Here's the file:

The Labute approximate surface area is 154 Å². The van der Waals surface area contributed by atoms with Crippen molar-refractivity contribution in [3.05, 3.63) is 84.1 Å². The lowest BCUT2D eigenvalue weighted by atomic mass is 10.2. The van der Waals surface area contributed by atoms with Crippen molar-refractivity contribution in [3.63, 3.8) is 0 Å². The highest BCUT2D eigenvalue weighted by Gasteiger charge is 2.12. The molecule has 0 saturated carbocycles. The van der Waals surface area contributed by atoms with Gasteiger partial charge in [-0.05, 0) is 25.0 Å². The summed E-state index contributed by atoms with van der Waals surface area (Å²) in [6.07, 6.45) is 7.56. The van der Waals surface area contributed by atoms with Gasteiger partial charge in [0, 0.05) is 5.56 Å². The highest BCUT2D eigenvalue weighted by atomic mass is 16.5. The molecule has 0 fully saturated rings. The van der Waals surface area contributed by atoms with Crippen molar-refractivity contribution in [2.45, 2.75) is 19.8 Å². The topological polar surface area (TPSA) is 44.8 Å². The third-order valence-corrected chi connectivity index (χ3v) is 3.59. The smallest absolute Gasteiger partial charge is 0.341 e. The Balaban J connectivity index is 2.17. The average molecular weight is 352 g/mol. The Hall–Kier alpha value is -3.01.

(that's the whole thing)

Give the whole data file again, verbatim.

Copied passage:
The Labute approximate surface area is 154 Å². The van der Waals surface area contributed by atoms with Crippen molar-refractivity contribution in [3.05, 3.63) is 84.1 Å². The lowest BCUT2D eigenvalue weighted by atomic mass is 10.2. The van der Waals surface area contributed by atoms with Crippen molar-refractivity contribution in [3.63, 3.8) is 0 Å². The highest BCUT2D eigenvalue weighted by Gasteiger charge is 2.12. The molecule has 0 saturated carbocycles. The van der Waals surface area contributed by atoms with Gasteiger partial charge in [-0.05, 0) is 25.0 Å². The summed E-state index contributed by atoms with van der Waals surface area (Å²) in [6.07, 6.45) is 7.56. The van der Waals surface area contributed by atoms with Gasteiger partial charge in [0, 0.05) is 5.56 Å². The highest BCUT2D eigenvalue weighted by atomic mass is 16.5. The molecule has 0 fully saturated rings. The van der Waals surface area contributed by atoms with Crippen molar-refractivity contribution in [2.45, 2.75) is 19.8 Å². The topological polar surface area (TPSA) is 44.8 Å². The third-order valence-corrected chi connectivity index (χ3v) is 3.59. The smallest absolute Gasteiger partial charge is 0.341 e. The Balaban J connectivity index is 2.17. The average molecular weight is 352 g/mol. The Hall–Kier alpha value is -3.01.